With high quality thought leadership content, businesses can demonstrate their intellectual rigour – the depth and calibre of their thinking. This builds brand awareness, generates interest (leads), and assists in converting prospects into clients (and clients into loyal advocates).
B2B decision makers have a strong appetite for genuine thought leadership. They want to have their thinking challenged (or validated), to be exposed to alternative points of view. They also value competitor and market intelligence and to be made aware of potential challenges and opportunities.
At the same time, B2B decision makers are suffering from information overload, necessitating they be more discerning about the sources they favour. So, while executive audiences are consuming large and increasing quantities of thought leadership content, the number of sources they trust and respect is shrinking.
Most thought leadership is mediocre, at best
It’s not easy to create high quality thought leadership content. And according to Edelman and LinkedIn, most businesses don’t.
In the 2020 Thought Leadership Impact Study, 28% of global executive respondents rated the overall quality of the thought leadership they consume as mediocre or very poor. Further, less than one-third (29%) of respondents mostly gain valuable insights from thought leadership content. More likely, executives rated the thought leadership they’re exposed to as unoriginal, superficial and little more than thinly veiled sales pieces.
Just 15% of respondents mainly consume thought leadership that is excellent or very good quality.
It’s a huge missed opportunity because not only do B2B decision crave quality thought leadership, they’re heavily influenced by it and they act on it. The Edelman/LinkedIn study found virtually all (96%) executives had taken some action (with sharing being the most common) after consuming compelling thought leadership content.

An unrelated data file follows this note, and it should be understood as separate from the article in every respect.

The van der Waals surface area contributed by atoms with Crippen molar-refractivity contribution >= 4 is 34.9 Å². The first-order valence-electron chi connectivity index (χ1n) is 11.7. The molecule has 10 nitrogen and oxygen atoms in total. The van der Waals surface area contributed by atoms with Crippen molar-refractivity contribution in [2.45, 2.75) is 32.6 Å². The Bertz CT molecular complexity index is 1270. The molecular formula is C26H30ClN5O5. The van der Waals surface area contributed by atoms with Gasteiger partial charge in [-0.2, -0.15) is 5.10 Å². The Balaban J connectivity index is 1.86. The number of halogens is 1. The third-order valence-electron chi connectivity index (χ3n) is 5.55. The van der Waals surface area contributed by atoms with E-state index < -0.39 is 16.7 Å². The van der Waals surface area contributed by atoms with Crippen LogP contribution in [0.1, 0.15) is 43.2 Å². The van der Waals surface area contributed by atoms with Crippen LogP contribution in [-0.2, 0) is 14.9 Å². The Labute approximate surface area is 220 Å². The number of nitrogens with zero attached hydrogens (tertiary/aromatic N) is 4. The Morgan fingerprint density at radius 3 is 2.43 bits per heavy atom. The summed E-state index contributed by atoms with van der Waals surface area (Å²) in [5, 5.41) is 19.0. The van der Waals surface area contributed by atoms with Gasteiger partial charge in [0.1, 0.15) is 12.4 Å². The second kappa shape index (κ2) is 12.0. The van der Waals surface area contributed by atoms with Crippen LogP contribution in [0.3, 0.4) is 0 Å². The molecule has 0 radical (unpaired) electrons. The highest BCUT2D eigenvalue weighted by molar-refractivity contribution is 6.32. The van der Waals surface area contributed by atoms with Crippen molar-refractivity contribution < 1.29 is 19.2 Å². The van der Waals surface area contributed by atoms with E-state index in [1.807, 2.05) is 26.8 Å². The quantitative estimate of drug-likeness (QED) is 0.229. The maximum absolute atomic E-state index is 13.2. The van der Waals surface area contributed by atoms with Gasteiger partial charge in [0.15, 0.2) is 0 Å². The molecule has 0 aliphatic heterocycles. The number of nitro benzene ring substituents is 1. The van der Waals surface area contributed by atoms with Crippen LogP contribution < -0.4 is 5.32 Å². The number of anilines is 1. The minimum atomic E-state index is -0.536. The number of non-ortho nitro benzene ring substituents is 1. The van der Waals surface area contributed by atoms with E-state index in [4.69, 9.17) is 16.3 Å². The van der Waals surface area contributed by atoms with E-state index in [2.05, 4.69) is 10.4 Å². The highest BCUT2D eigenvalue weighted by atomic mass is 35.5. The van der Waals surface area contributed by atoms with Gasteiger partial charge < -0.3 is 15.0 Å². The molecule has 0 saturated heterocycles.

Original research fuels thought leadership
The quest to produce genuine thought leadership is driving many businesses to commission or undertake their own research. Why? Because B2B decision makers value content that is original, fact-based and forward looking.
With original research, businesses can:
- Explore topics their target audiences are (or should be) interested in
- Measure attitudes, opinions and behaviours
- Unearth meaningful statistics
- Benchmark things against a point of reference
- Index and rank like-for-like
- Validate hypotheses
- Identify trends, their causes and impacts
- Predict opportunities and challenges
- Take the pulse, for example on an issue or during an event.
Whether it’s a simple web poll or a sophisticated, blended (qualitative, quantitative) study, to be valuable, original research must be relevant and robust. That means it should:
- Address a theme or topic that is original and compelling to the target audience
- Be forward looking
- Be timely
- Be concise
- Be credible, neutral (not biased), reliable and certifiable
- And ultimately, be able to withstand scrutiny – and that applies to the methodology, analysis and reporting.
Of course, a piece of original research alone does not demonstrate thought leadership.
Once the research has been undertaken, any associated content (for example, in the form of a report, executive summary, slide deck, press release…) should do more than blandly list the results. After all, the goal is to be thought provoking. To produce high quality, thought provoking content:
- Don’t just present the what; propose why, when, how
- Extrapolate – draw substantial, meaningful insights from the data
- Challenge the status quo by offering a fresh perspective.
Beware the perils of low quality thought leadership
The imperative to produce robust research – and from it, high quality thought leadership – is clear.
The Edelman and LinkedIn study affirms for the third consecutive year that poorly executed thought leadership can weaken a company’s reputation and negatively impact business development opportunities and outcomes.
The study found low quality thought leadership could cost a business an invitation to tender, contribute to it losing a tender, eliminate any potential for it to command a price premium, and compromise its cross-selling efforts.
Businesses would almost be better off doing nothing than producing low quality thought leadership.
On the flip side, those that get it right, and are recognised as genuine thought leaders, are rewarded with their target audiences’ trust, respect, business and advocacy.